The Haberler report was followed by another study, prepared in 1961 by the U. N. Commission on Europe entitled Europe and the Trade Needs of the Less Developed Countries. Looking forward to the 1980s, it predicted that the combination of official aid flows and exports of primary products would meet only two-thirds of developing world import requirements, leaving a gap of at least $15 billion. “The report concluded that this amount would have "to be filled by exports of manufactures" and proposed the establishment of a "generalized system of preferences" (GSPs) for the purpose of encouraging exports from developing countries”.
(Hoekman, 241) That same year, the United Nations launched its Development Decade, which set targets for developing country growth rates. The trade gap was a major subject of debate within the General Assembly, where representatives from the developing world--now joined as the Group of 77 (G-77)--pointed to shortcomings within the GATT structure which, they asserted, were antagonistic to their interests.
“They went so far as to propose the establishment of a new organization more closely attuned to their special needs, and, in response, the United Nations Conference on Trade and Development (UNCTAD) began operations in 1964. Lobbying on behalf of the GSP scheme was high on the UNCTAD agenda and indeed the GATT played only a limited role in the negotiations and implementation of the GSP. The EEC adopted the GSP in 1971 and the United States in 1976. In 1979, as part of the Tokyo Round trade negotiations, a so-called Enabling Clause was included in the Framework Agreements...
[giving] the GSP scheme a permanent legal basis. ”(Grimwade, p, 7-8) Under this new scheme, developed countries were given the right to offer preferential treatment for imports of specified goods from the South, meaning that “"developing countries' imports could enter developed country markets at a lower rate of duty than could comparable commodities imported from developed country sources”. (Grimwade, p, 7-8) In essence, the GSP amounted to a redistributive income transfer from industrial to developing countries.
Nonetheless, that this transfer might ultimately be used by the South to purchase imports from the North meant that the GSP scheme could be sold domestically as a boon to the North's export sector. From a normative perspective relating to justice, the adoption of the GSP represented a major shift in trade policy. By emphasizing the special needs of developing countries, the North purposely sought to improve the chances of the least-advantaged countries beyond those supplied by the existing structure of a trade regime that insisted on reciprocity as equivalent exchange.
To be sure, the developing countries would have enjoyed even greater benefits had the North unilaterally dismantled tariffs on such products as textiles, apparel and tropical agriculture; in that sense the GSP represented a second-best policy Still, given the domestic political constraints on liberalization, the GSP represented a useful device for promoting the South's export sector at a time when levels of protectionism remained high in the industrial countries.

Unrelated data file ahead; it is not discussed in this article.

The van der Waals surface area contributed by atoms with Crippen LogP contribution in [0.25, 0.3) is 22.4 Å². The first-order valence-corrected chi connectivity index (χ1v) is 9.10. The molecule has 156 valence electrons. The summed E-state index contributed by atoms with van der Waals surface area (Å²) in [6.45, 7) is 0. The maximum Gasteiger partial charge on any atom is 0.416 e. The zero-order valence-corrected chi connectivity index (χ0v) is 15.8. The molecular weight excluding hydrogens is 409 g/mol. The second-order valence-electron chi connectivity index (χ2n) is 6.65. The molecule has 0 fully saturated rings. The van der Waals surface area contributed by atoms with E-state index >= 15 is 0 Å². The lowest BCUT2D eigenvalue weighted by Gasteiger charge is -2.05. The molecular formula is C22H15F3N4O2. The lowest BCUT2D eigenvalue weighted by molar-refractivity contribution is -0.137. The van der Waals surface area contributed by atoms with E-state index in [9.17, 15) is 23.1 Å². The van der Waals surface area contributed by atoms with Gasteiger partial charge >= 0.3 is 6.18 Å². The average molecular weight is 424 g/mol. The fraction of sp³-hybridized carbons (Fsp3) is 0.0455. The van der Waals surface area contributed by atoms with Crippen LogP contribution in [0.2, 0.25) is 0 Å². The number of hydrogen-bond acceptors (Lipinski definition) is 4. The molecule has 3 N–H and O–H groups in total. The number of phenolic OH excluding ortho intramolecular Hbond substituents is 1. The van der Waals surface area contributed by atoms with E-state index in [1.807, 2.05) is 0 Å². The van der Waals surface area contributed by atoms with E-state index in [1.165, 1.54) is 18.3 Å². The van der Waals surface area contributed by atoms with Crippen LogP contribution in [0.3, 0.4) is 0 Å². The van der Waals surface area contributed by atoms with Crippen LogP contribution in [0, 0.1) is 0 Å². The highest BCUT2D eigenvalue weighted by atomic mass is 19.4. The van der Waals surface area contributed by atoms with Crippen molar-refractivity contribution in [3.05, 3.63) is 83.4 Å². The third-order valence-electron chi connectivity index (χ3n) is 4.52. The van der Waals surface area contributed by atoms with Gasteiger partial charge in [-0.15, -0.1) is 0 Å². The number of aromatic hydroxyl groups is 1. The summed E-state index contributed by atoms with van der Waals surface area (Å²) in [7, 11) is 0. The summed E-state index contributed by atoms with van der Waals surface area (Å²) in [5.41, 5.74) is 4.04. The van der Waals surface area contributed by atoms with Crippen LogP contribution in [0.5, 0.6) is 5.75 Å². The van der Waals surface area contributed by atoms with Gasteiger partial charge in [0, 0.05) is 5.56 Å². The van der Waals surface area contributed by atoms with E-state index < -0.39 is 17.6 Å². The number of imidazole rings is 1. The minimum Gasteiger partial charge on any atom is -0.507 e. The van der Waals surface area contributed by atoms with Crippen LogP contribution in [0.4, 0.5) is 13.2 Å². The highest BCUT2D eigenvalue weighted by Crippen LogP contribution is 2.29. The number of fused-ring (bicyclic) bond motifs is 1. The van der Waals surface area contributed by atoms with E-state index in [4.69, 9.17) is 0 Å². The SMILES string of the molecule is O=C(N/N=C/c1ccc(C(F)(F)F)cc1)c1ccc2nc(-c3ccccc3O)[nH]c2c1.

Over time, however, doubts began to surface regarding the benefits of the GSP strategy, with its "special and differential" treatment for self-proclaimed developing countries. By the early 1990s there was increasing divergence in trade policy among the states that made up the G-77. Several of its most influential members were opening their economies and wanted greater liberalization from the North in heavily protected sectors like textiles, apparel and agriculture.
“They believed that the only way to win tariff reductions in these areas would be through full participation in the GATT framework, thereby accepting the notion of reciprocity as equivalent exchange. Still, as Stephan Haggard points out, their positions were hardly consistent, and in some issue-areas, such as intellectual property rights, most developing countries continued to seek "special and differential" treatment. (Haggard, p, 44) With the opening of the Uruguay Round of trade negotiations in 1986, the developing world engaged on a relatively equal basis in the process of multilateral agenda-setting and reciprocal bargaining.
“The negotiations involved 125 countries, which over an eight-year period debated the fate of everything "from toothbrushes to pleasure boats, from banking to telecommunications, from the genes of wild rice to AIDS treatments”. (Haggard, p, 44) The final agreement, signed at Marrakesh on 15 April 1994, produced a profound change in the world trade regime, including the transformation of the GATT into the WTO. (Haggard, 44) Four issues were of particular importance to the developing countries participating in the Uruguay Round: agriculture, textiles, intellectual property rights and dispute settlement.
In agriculture and intellectual property, it looked as if many developing nations might end up transferring income to the North, while in textiles and dispute settlement they hoped to extract some economic gains. Overall, most projections of the Uruguay Round's income effects came to similar conclusions regarding how the gains would be distributed across countries and regions. A World Bank study, for example, found that "the gains are concentrated in developed countries, especially the United States, the European Union, and Japan... In fact... a number of LDCs [less developed countries] are estimated to lose on balance. "(Haggard, 44)